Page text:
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Monday, August 27, 2012

May B, written by Caroline Starr Rose. schwartz & wade, Harper. 2012. $17.99 ages 10 and up

"Pa deserves the mess he's made,
sending me here.
His only daughter
by strangers,
by family,
left behind
by classmates,
by Teacher."

It was fascinating to read a second book, in as many days, about dyslexia. It is a compelling issue in this story from Kansas in the late 1800s. Mavis Betterly, known as May B, is a second mouth to feed in a family where money is scarce and solutions are few. In an attempt to help the family circumstance, Ma and Pa decide to hire May out to neighbors who are newly arrived. Mr.Oblinger works hard to create a new home for he and his wife and is gone long hours each day. His wife is homesick, and ill with wanting to be somewhere else. He thinks that a helper/companion might help to ease her misery.

The choice between sending Hiram, May's older brother, or herself hinges on the need for a son's usefulness. He is deemed more necessary to the running of their farm. May is furious, and resents that decision. She is experiencing difficulty at school and can't see how being away for four months will help her get ahead. Pa promises he will get her home before Christmas; but, it's only August. Off they go...fifteen miles west! It's a long, lonely, boring journey and May has little to say.

The Oblinger's soddy is uninviting, Mrs. Oblinger is miserable and demanding; but, Pa takes the money offered and is soon on his way back home, leaving May to live in close quarters with strangers. When Mrs. O can take it no longer, she runs away, leaving May to show her 'leaving note' to Mr. O. He is frantic and goes after her, thus leaving May alone in a new place.

Not sad enough? Days pass and there is no word from either. There are no neighbors, no visitors and May must find a way to take care of herself as the seasons turn to fall, and then to winter. A harsh prairie blizzard leaves her trapped in the house, with a dwindling store of food and heat. She has spent months with no company, hearing no voices and not even really using her own. She uses all of the skills learned at home to create meals, practice lessons and keep her spirits up. Finally, she decides she must take the bull by the horns and make her way toward home. She sets out with little food, scarce protection from the elements and a broom to ward off wolves and other animals.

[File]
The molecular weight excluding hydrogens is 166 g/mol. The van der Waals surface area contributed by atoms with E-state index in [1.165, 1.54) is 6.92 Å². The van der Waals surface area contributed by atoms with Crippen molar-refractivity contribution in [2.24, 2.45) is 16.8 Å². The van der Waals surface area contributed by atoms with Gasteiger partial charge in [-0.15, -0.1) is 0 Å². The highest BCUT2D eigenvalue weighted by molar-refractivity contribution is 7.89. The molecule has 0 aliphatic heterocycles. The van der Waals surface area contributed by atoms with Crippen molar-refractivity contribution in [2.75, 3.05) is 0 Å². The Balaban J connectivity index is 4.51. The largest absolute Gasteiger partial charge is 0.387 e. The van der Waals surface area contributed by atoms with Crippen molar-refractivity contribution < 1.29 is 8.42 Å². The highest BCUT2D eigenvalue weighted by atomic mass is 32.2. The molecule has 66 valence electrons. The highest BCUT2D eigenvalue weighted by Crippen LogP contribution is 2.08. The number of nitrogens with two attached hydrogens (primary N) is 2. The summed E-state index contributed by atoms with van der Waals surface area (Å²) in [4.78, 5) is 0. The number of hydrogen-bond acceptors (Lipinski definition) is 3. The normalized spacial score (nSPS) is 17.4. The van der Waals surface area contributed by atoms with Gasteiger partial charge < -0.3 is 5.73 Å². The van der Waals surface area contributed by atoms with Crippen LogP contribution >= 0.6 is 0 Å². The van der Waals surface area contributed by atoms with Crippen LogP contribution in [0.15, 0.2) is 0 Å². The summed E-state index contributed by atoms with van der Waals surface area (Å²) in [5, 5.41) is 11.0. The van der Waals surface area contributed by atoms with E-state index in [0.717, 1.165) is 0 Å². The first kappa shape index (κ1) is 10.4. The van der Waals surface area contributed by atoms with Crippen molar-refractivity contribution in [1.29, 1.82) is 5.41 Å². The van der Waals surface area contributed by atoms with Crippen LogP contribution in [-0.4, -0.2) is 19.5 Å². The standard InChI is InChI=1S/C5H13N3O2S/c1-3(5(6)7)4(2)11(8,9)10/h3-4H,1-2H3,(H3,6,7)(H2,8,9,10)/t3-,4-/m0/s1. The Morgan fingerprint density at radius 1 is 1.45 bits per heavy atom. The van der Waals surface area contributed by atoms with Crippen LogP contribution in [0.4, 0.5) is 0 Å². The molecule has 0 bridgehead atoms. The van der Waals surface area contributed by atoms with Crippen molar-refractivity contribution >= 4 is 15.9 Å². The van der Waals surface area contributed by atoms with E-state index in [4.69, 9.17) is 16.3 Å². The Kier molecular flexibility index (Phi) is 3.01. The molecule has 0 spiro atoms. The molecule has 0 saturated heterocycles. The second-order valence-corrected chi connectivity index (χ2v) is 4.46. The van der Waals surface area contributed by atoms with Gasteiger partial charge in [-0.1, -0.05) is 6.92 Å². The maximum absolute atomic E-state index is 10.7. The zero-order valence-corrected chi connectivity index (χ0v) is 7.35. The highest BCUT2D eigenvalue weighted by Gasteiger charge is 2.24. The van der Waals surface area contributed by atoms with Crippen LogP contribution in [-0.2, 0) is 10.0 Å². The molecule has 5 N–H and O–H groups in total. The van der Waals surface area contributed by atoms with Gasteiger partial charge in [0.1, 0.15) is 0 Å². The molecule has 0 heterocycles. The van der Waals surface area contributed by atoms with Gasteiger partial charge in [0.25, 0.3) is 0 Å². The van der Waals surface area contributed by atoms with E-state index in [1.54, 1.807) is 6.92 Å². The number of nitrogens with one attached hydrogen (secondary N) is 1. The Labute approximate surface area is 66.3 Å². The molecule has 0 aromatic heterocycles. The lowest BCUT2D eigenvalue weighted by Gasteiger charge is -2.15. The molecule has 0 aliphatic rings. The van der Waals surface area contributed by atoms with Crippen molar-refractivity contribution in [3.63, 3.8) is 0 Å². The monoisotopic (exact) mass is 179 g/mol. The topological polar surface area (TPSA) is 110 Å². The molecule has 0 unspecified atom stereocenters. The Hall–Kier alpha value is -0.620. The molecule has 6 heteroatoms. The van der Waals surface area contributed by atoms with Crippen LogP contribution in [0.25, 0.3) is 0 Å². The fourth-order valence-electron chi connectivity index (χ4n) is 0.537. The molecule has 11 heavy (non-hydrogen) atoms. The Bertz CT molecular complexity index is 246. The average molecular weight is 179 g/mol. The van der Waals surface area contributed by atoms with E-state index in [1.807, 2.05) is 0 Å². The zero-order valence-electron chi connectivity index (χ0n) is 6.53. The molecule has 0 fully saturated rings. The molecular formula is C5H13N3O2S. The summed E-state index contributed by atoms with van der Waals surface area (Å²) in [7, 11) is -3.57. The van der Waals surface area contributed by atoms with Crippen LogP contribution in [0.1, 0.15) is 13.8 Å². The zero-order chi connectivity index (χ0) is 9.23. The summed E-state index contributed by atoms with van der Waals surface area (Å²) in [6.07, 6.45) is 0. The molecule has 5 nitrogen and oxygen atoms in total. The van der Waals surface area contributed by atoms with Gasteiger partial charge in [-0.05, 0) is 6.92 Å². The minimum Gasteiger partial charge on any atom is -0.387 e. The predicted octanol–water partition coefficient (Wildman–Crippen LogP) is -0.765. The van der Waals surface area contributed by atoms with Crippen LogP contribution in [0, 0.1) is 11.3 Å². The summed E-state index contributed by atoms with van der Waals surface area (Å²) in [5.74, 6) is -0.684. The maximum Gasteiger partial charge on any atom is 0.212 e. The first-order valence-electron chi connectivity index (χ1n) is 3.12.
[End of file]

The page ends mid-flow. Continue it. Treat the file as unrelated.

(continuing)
A debut novel, written in verse, is read quickly and packs a lot of emotion into the long, lonely days. May struggles physically to take care of her everyday needs, while also concerned about the effects of isolation and loneliness. She works hard to do her lessons, always with the hope of being a teacher one day. She will not let her unsympathetic teacher at school discourage her. She will learn in her own way, and she will do it successfully. May is a powerful voice and a most admirable young woman:

"I slip into my coat,
pack my pillowcase,
then straighten the soddy before I go.
If Mr. Oblinger does return someday,
I want him to find things in their proper
the bench tucked under the table,
the rocker angled properly.
There is nothing I can do with the dirty
bean pot
except fill it with fresh snow.
I leave one quilt folded
over the back of the rocker.
The other will offer some protection outside."

Truly wonderful!

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